Matt Apuzzo ’00, who began his journalism career with the Colby Echo, was awarded a Pulitzer Prize for investigative reporting this week as a member of an Associated Press investigative team that revealed the New York Police Department’s secret surveillance of Muslims, a years-long effort that many said violated civil liberties and NYPD policies.
Apuzzo and three colleagues spent months compiling evidence of the covert program. Their reports, which included publication of secret documents related to the spying program, sparked widespread debate about and scrutiny of the NYPD’s aggressive domestic intelligence program.
Said AP President Tom Curley: "No matter where you come down on the merits of this issue, one thing is clear: the public is better off knowing what methods its government is up to in the name of keeping people safe. A vigorous and strong free press is essential to helping inform the debate, especially when civil liberties are at stake."
For Apuzzo the award is the pinnacle of a career that began when he was asked to take over as Echo sports editor as a sophomore. He went on to serve as the Echo’s editor, and did his best, he said, to cover Colby as would “a real newspaper reporter.”
Apuzzo said Colby was “the ideal background” for a journalist, as his education provided a broad foundation (he majored in biology), and encouraged the curiosity and analytical skills needed for investigative work.
While at Colby, Apuzzo worked part-time at the Waterville Morning Sentinel and the Kennebec Journal in Augusta. He began his newspaper work taking sports scores over the phone in the Sentinel newsroom but went on to general reporting. He later worked at the New Bedford (Mass.) Standard Times, where he was a crime reporter. His team at the AP reports on intelligence and national security matters, among others.
Apuzzo, 33, has written about national issues for years but said it was at Colby and the Echo that he learned what it was like to both report on and live in a community—training that was a preview for the reaction to the hard-hitting reporting that would follow.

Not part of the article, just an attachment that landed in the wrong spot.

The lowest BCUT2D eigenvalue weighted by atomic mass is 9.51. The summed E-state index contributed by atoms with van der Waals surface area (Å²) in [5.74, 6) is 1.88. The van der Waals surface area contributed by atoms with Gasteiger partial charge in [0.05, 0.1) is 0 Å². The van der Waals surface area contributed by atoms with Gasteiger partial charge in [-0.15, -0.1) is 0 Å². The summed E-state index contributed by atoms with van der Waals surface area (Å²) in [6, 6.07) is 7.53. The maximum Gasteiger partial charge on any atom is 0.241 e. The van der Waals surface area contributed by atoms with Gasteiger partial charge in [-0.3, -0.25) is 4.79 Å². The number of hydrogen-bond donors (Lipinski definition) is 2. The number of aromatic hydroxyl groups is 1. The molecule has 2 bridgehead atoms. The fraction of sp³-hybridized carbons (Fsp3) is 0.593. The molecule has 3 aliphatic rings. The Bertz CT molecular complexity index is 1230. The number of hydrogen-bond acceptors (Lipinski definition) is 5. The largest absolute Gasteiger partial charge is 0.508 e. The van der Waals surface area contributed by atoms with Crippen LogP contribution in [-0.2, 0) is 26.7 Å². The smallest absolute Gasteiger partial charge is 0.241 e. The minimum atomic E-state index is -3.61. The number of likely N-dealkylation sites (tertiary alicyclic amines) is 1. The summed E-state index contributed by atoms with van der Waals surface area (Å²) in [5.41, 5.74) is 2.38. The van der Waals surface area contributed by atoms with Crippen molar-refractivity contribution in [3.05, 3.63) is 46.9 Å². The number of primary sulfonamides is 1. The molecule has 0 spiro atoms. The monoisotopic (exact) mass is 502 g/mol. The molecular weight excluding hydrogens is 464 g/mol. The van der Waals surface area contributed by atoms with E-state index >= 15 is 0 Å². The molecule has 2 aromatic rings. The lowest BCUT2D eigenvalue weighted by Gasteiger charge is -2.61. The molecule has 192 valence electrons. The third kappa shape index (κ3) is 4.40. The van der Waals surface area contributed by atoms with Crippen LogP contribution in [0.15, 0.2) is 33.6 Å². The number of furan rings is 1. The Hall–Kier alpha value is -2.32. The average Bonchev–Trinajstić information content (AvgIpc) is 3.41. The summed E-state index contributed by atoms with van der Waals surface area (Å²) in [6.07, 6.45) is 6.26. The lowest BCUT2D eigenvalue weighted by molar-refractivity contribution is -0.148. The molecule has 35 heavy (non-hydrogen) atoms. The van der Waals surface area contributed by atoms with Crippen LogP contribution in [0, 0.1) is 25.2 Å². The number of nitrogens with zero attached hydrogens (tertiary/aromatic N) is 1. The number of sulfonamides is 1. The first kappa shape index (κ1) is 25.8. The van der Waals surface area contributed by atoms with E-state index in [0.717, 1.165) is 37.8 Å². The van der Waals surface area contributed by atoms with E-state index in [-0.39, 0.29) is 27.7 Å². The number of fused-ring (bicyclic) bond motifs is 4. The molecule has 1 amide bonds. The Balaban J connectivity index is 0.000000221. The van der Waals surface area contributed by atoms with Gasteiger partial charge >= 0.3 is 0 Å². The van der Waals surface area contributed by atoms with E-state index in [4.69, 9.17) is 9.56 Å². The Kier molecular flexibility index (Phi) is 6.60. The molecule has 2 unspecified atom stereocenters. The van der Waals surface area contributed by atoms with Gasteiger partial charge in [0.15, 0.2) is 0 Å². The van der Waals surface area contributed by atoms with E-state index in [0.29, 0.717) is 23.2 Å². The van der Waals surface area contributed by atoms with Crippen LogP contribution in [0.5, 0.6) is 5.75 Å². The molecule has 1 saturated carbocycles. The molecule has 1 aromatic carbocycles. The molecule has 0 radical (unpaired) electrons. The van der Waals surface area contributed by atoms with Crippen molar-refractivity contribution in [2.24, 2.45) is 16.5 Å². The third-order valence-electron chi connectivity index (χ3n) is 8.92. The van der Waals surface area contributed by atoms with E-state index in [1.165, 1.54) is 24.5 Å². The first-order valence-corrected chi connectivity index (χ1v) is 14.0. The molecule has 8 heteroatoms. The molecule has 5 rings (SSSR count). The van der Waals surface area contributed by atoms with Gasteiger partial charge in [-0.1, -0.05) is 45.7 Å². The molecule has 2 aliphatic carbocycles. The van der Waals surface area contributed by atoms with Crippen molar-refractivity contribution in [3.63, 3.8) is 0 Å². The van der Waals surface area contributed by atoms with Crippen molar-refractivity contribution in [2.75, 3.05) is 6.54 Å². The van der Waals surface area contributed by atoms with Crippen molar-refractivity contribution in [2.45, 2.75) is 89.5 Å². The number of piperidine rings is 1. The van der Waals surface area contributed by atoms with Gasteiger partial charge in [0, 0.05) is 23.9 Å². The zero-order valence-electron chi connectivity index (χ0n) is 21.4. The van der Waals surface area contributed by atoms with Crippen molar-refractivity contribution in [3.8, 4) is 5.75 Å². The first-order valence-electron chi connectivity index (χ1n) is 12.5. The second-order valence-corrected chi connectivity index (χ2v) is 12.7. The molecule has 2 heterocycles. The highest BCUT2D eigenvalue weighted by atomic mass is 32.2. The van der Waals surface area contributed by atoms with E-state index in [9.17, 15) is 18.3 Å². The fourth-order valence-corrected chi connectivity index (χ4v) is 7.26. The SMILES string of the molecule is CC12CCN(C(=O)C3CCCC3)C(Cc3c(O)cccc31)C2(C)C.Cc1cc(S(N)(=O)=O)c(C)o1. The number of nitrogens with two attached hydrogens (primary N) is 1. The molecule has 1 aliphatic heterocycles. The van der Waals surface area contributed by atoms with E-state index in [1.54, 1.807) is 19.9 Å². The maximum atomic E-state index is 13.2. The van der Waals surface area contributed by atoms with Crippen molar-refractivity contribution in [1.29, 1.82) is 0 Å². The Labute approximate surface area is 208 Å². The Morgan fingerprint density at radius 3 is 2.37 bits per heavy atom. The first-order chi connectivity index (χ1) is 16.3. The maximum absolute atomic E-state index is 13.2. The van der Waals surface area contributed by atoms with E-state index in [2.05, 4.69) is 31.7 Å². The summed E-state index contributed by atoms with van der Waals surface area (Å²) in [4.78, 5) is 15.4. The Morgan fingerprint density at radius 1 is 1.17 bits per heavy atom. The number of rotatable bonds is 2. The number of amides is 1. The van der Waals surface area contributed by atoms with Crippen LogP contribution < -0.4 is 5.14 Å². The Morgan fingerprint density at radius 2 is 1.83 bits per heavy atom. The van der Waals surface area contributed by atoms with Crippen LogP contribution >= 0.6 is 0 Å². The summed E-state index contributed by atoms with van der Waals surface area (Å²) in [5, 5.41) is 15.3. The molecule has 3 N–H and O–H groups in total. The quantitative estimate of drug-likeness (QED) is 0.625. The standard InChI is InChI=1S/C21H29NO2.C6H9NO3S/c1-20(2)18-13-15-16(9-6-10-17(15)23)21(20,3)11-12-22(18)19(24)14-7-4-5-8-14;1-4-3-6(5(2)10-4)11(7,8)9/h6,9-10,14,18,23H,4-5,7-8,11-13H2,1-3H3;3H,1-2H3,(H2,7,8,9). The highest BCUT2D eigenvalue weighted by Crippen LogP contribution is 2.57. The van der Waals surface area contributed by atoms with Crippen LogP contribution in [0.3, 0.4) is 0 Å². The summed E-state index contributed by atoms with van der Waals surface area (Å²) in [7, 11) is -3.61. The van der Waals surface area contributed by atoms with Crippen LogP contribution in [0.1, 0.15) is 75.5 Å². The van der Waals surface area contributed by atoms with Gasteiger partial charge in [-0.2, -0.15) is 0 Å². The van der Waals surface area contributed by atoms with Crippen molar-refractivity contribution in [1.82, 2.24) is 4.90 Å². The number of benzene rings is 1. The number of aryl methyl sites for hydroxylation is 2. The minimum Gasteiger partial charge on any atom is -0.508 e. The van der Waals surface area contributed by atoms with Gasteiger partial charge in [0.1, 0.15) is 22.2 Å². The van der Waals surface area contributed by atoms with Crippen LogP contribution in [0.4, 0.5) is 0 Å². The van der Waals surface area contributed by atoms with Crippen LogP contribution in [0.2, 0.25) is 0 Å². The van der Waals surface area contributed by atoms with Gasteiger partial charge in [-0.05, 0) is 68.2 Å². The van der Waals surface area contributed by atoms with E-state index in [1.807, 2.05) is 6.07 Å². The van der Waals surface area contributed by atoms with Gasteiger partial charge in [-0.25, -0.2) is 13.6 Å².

During his tenure, the Echo covered controversial and difficult stories, including a crackdown by local police on college underage drinking. “I was quite surprised that the community that I was part of did not react favorably to the stories I was writing,” he said. “It was a really good early lesson that when the news is not favorable the community often reacts negatively to the reporter.”
Colby also offered early investigative training, including a story that broke the news of the hiring of President William D. Adams a week before it was to be announced.
Apuzzo said he got tipped off to Adams’s selection by a confidential source the night before the newspaper was going to press.
“We got it from our source Tuesday night,” he said, “but it was just one source, so Wednesday morning as we were putting the paper to bed I called Bucknell [University, where Adams was president] and I asked to speak to President Adams. He immediately takes the call, which is pretty much a confirmation. ... He says, ‘What are you going to report on? I told him, ‘We’re going to report that you’re going to be the president.’ He said, ‘Well, when is this going to run?’ I said, ‘It’s going to run tomorrow.’ He said, ‘I haven’t told anybody here. You have to give me time.’ I’m like, ‘The story’s running tomorrow, so you have until tomorrow.'“
The Echo reported Adams’s hiring, and the story earned Apuzzo a summons to see then Dean of the College Earl Smith, the advisor to the student newspaper. “He said, ‘Officially, I can’t believe you did that. Unofficially, I'm so proud of you.’”
“That was just so cool,” Apuzzo said from the AP offices in Washington, “to get support like that.”
He is married to Rebecca Schechter ’01, an immigration lawyer in Washington. They have two children, Dominic, 2, and Daphne, 2 weeks.
The Pulitzer Prize winning stories are online.
Listen to Apuzzo on Fresh Air with Terry Gross.
Read more in the Morning Sentinel.